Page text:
'My mind is clear.' Rangers' Rougned Odor isn't fretting over slump

Rougned Odor has done a lot of this all season and particularly since coming off the injured list. It’s a problem the Rangers can’t ignore much longer.

Rougned Odor has done a lot of this all season and particularly since coming off the injured list. It’s a problem the Rangers can’t ignore much longer.


All is well in Rougned Odor’s world.

The Texas Rangers’ struggling second baseman insisted he’s not frustrated, or pressing, despite batting just .113 since coming off the disabled list on April 26.

“I’ve been feeling great. My mind is clear,” Odor said before the Rangers opened a three-game series at Kansas City.

“I’ve been feeling good. I’ve been swinging at good pitches. I’m just missing my pitch. I’m going to keep doing what I’m doing. I know I’m really close to start hitting like how I hit.”

Odor, and the Rangers, certainly hope better days are ahead. If not, manager Chris Woodward acknowledged alternatives such as a demotion to Triple A Nashville would have to considered more heavily.

“At some point, if there is no results, you do have to make decisions. Tough ones,” Woodward said. “We’re not at that point just yet, but it’s something we talk about, think about.”

For now, Woodward and the Rangers coaching staff are doing the best they can to support Odor through his latest slump.

They’ve talked with Odor about having more success against fastballs. They’ve broached the topic of Odor possibly going to a lighter bat.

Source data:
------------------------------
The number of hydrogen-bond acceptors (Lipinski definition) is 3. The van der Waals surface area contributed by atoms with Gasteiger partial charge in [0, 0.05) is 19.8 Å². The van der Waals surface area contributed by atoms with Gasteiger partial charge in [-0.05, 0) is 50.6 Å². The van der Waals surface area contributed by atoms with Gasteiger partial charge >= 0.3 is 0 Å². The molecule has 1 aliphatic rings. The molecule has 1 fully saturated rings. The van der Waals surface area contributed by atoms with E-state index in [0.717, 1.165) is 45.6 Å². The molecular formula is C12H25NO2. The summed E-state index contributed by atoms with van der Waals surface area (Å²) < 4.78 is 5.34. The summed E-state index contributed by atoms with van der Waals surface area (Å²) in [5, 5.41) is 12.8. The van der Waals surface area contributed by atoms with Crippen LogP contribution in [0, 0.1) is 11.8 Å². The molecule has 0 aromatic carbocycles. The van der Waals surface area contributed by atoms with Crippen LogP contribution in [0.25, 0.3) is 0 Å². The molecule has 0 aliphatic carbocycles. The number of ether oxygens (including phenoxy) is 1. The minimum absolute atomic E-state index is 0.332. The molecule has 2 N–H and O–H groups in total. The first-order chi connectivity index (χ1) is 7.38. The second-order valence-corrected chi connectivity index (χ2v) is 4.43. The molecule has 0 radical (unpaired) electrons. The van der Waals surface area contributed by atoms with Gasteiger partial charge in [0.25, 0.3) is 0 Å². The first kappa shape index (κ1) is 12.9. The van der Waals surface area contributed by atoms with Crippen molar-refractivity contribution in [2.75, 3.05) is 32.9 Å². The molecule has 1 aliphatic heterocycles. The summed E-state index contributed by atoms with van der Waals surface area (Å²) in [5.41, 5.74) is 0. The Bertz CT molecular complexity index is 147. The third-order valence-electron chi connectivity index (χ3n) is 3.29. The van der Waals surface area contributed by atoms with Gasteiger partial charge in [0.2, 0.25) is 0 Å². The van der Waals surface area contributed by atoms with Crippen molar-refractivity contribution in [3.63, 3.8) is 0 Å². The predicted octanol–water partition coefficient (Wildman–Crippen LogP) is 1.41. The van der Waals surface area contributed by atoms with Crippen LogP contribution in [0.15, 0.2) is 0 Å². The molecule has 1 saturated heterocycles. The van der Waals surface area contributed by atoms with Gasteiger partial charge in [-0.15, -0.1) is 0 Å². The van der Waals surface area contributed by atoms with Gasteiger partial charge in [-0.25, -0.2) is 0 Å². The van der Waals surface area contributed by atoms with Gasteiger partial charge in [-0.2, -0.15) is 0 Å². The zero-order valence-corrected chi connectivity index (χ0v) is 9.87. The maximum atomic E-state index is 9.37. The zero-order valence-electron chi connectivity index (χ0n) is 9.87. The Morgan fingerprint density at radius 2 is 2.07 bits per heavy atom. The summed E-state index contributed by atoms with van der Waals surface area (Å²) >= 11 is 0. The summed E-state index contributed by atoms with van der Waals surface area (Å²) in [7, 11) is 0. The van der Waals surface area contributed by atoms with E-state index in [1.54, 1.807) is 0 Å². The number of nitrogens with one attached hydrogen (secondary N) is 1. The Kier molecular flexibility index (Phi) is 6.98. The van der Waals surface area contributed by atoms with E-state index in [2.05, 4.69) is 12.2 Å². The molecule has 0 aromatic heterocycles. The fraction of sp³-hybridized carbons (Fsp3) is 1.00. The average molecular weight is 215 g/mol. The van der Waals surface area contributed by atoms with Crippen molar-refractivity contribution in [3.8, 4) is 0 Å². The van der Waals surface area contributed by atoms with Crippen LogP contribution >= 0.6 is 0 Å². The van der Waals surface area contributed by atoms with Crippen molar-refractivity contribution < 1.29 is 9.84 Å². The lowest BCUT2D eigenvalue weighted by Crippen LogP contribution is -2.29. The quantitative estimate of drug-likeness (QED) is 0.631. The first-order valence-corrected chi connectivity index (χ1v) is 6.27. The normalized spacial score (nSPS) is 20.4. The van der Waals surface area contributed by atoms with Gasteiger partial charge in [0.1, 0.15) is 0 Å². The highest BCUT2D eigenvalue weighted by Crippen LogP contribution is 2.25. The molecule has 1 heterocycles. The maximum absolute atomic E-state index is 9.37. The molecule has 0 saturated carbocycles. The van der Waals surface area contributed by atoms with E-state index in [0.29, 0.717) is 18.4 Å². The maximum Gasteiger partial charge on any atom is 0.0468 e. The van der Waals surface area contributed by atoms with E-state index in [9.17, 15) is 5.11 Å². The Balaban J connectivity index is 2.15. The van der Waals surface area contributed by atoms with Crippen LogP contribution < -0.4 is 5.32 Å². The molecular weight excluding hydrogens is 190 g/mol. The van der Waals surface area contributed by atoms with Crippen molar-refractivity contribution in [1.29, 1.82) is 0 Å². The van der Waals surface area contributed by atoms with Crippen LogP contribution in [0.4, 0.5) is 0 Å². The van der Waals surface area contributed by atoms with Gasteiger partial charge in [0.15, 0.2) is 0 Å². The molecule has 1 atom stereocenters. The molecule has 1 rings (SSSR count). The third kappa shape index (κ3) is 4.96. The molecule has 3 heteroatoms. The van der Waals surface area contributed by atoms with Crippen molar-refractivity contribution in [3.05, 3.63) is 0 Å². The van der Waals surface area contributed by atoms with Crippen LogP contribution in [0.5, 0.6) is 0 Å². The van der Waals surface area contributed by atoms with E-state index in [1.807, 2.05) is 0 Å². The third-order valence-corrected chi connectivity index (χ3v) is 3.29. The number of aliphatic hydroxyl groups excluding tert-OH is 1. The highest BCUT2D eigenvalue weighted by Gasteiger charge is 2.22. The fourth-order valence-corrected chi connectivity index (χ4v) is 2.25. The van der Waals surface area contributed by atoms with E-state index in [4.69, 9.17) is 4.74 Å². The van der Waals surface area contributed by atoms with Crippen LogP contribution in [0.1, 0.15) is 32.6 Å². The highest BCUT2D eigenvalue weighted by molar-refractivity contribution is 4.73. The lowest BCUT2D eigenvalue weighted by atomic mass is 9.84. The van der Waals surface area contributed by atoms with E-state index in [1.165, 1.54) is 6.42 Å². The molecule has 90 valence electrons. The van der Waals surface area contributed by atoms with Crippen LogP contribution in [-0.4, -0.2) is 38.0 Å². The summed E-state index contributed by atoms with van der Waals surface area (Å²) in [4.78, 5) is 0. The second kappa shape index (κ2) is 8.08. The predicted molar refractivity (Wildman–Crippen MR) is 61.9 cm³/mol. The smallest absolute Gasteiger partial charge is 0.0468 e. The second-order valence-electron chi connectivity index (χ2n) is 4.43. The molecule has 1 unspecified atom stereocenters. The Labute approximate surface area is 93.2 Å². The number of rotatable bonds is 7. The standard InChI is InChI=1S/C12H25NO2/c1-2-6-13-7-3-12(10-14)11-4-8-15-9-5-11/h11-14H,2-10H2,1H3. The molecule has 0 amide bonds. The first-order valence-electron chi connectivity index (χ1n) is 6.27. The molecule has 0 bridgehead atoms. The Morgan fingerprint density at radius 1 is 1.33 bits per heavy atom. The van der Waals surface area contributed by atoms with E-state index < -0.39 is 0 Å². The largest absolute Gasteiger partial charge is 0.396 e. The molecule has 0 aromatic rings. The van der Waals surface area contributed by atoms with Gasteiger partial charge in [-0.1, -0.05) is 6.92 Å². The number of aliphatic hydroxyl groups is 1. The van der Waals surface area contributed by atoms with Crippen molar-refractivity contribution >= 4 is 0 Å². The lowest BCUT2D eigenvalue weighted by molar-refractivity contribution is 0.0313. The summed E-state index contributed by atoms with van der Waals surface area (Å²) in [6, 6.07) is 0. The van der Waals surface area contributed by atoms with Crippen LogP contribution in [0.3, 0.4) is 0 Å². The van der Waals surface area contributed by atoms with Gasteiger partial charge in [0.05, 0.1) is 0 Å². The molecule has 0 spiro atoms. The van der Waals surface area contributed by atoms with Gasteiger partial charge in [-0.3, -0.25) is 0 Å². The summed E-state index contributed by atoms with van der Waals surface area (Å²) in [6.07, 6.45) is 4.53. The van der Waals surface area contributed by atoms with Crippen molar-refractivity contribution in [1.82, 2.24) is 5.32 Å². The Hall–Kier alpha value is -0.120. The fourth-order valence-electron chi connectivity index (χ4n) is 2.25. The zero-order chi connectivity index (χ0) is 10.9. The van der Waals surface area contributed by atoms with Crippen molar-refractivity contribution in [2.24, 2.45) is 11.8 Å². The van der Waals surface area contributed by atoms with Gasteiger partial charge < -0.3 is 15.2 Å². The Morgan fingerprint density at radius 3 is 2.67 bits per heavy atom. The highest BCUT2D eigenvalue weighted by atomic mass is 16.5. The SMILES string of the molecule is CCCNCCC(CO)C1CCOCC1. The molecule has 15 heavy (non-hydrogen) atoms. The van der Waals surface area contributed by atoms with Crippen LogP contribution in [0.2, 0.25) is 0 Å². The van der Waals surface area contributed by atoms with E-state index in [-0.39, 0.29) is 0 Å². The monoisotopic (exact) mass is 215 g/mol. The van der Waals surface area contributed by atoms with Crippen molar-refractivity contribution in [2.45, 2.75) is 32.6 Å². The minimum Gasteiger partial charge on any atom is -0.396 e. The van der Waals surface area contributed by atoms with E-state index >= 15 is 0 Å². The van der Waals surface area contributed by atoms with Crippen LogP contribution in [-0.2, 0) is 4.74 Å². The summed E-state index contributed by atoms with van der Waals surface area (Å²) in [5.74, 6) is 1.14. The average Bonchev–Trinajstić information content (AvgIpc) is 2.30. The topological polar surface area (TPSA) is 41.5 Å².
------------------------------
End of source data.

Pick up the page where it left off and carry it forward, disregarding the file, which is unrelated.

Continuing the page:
Odor doesn’t seem ready to make any drastic changes, though, believing it’s just a matter of time before he gets back on track.

Odor had consecutive days off with Woodward keeping him out of Sunday’s lineup, coupled with Monday’s off day. Did Odor feel like he needed it?

“No, not really,” said Odor, who is signed through the 2022 season (making $34 million the next three seasons 2020-22).

“My mind is clear. That’s how I am. I like to play every day.”

The problem even for a rebuilding Rangers club is the liability Odor becomes to the offense.

This is a guy who is batting just .137 with a .212 on-base percentage this season. Since coming off the DL late last month, he has 29 strikeouts and four walks. His numbers on this road trip aren’t inspiring, either, batting .118 (2 for 17).

But he returned to the lineup on Tuesday night, batting seventh.

“Hitting is really hard,” Woodward said. “I want to see results, clearly, but all I can do right now is support him. We all have to support him and just keep putting our arms around him and saying, ‘Keep fighting.’

“It’s a really tough thing he’s going through. You look at his average and his numbers, he hates it. It’s everywhere. You can’t avoid it. At some point, I don’t know what the future holds, we’ll cross that bridge when we feel like we have to, but right now we’ve just got to support him through it.”

As far as Odor is concerned, his struggles aren’t alarming at this point. He’s determined to work his way through it, heading to the batting cage after doing early fielding drills on Tuesday.

“I’m not frustrated. I try to stay positive,” Odor said. “I think when you get frustrated, everything gets worse. I’m just trying to stay positive, don’t think about it, and just play the game.”

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